A few things I've been meaning to blog:
The Worldbike is a cargo-carrying bicycle designed for Africa, where the vast majority of bicycles are used as cargo-carrying vehicles, many of them for small entrepreneurs making a living by transporting goods. Several years ago, our own Jer helped Paul Freedman's team design the Worldbike. Now the bike has appeared in the Cooper-Hewitt design museum's exhibit, "Design for the Other 90%".
Vancouver's planning model is one we've long admired. Now, however, they're pushing the boundaries even farther with their new plan for ecodensity. As the Vancouver Sun puts it, "Vancouver should put high-density housing next to its major parks and along every one of its major streets, suggests the first draft of Vancouver's ecodensity charter... The city should also close down some roads to cars and require developers to include solar power, rainwater collection, and laundry drying facilities in any new project." Indeed, Vancouver's plan is explicitly aimed at reducing that city's ecological footprint.
Ubuntu is a popular Linux distribution that has gained a terrific reputation among geeks I know based on its stability and grace. That hasn't kept people (including myself) from wondering whether the hassle of installing it is worth the benefits we'd gain. Worldchanging friend (and celebrity librarian) Jessamyn West, having receieved a donation of two machines lacking an operating system, decides to find out, and learns she can install Ubuntu and get it up and running in less than hour. Better yet, she made a fun little video of the process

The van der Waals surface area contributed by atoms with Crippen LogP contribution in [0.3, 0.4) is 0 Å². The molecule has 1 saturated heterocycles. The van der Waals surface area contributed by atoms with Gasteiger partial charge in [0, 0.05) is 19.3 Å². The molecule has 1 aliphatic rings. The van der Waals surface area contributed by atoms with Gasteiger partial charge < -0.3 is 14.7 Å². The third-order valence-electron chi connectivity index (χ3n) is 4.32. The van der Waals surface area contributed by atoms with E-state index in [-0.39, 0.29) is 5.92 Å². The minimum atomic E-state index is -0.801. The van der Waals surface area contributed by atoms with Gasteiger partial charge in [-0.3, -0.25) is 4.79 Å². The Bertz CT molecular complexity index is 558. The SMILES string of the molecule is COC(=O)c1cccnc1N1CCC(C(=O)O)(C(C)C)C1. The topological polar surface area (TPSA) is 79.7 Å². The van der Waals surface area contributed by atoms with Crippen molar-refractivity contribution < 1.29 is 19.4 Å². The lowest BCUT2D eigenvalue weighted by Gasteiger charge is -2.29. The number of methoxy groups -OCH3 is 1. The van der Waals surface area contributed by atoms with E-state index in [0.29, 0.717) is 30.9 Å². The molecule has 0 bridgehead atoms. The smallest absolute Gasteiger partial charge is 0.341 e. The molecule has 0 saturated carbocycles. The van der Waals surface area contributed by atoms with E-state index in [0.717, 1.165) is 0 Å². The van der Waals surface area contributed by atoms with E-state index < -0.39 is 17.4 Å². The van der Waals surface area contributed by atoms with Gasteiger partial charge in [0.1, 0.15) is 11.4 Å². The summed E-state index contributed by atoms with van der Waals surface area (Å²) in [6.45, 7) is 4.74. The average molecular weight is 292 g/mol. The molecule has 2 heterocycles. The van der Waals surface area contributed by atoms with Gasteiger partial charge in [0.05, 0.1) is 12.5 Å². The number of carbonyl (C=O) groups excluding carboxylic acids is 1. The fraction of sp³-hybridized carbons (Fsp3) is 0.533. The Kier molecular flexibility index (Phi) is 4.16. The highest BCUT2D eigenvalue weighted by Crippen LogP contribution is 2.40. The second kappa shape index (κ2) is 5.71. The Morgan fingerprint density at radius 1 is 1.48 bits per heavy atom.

Meanwhile, ally Garry Peterson posts a terrific blog entry about "black swans" -- rare events that demonstrate to us, often in catastrophic ways, that the models of the world we've been using to make decisions are profoundly flawed. He draws our attention to Nassim Nicholas Taleb, who coined the term, and quotes at length from several stories about Taleb's work: "We know from chaos theory that even if you had a perfect model of the world, you’d need infinite precision in order to predict future events. With sociopolitical or economic phenomena, we don’t have anything like that. And things are getting worse, not better, because the growing complexity of the world dwarfs any improvement in sophistication or computational power."
When I lived in Denmark in the 60's there were still a few "Long John" freight carrying bicycles being used around the city of Copenhagen, and perhpas in other towns in the country. They had a low slung carrying tray at the front and a smaller front wheel to keep its center of gravity low. It was more stable than the bicycle in the article here that seems to look top heavy.
Thanks for this WorldBike info. I'd love to see it in use in the US. Weight loss, fitness, quieter world, all in one vehicle. I've linked to your post on my blog at Mother Jones' The Blue Marble.